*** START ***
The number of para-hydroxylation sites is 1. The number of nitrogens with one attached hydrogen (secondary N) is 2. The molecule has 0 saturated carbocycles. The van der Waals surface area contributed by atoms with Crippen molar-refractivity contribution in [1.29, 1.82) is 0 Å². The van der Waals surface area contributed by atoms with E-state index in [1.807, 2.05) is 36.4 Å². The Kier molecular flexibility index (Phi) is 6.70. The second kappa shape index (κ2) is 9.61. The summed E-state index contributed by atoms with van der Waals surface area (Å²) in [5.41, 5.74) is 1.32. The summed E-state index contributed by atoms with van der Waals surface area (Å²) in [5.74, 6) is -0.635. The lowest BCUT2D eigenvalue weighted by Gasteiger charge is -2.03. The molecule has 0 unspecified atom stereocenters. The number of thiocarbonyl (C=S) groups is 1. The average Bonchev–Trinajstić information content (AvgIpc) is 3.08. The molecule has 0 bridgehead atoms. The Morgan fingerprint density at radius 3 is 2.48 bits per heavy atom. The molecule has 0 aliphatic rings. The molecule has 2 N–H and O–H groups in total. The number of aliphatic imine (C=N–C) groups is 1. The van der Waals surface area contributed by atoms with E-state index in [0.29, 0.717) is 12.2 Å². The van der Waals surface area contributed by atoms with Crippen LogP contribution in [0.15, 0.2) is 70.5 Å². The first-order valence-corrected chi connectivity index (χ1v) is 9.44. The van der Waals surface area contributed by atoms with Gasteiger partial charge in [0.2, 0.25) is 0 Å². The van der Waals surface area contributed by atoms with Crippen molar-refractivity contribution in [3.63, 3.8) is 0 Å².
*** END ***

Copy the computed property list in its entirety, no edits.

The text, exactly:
The number of para-hydroxylation sites is 1. The number of nitrogens with one attached hydrogen (secondary N) is 2. The molecule has 0 saturated carbocycles. The van der Waals surface area contributed by atoms with Crippen molar-refractivity contribution in [1.29, 1.82) is 0 Å². The van der Waals surface area contributed by atoms with E-state index in [1.807, 2.05) is 36.4 Å². The Kier molecular flexibility index (Phi) is 6.70. The second kappa shape index (κ2) is 9.61. The summed E-state index contributed by atoms with van der Waals surface area (Å²) in [5.41, 5.74) is 1.32. The summed E-state index contributed by atoms with van der Waals surface area (Å²) in [5.74, 6) is -0.635. The lowest BCUT2D eigenvalue weighted by Gasteiger charge is -2.03. The molecule has 0 unspecified atom stereocenters. The number of thiocarbonyl (C=S) groups is 1. The average Bonchev–Trinajstić information content (AvgIpc) is 3.08. The molecule has 0 bridgehead atoms. The Morgan fingerprint density at radius 3 is 2.48 bits per heavy atom. The molecule has 0 aliphatic rings. The molecule has 2 N–H and O–H groups in total. The number of aliphatic imine (C=N–C) groups is 1. The van der Waals surface area contributed by atoms with E-state index in [0.29, 0.717) is 12.2 Å². The van der Waals surface area contributed by atoms with Crippen LogP contribution in [0.15, 0.2) is 70.5 Å². The first-order valence-corrected chi connectivity index (χ1v) is 9.44. The van der Waals surface area contributed by atoms with Gasteiger partial charge in [0.2, 0.25) is 0 Å². The van der Waals surface area contributed by atoms with Crippen molar-refractivity contribution in [3.63, 3.8) is 0 Å².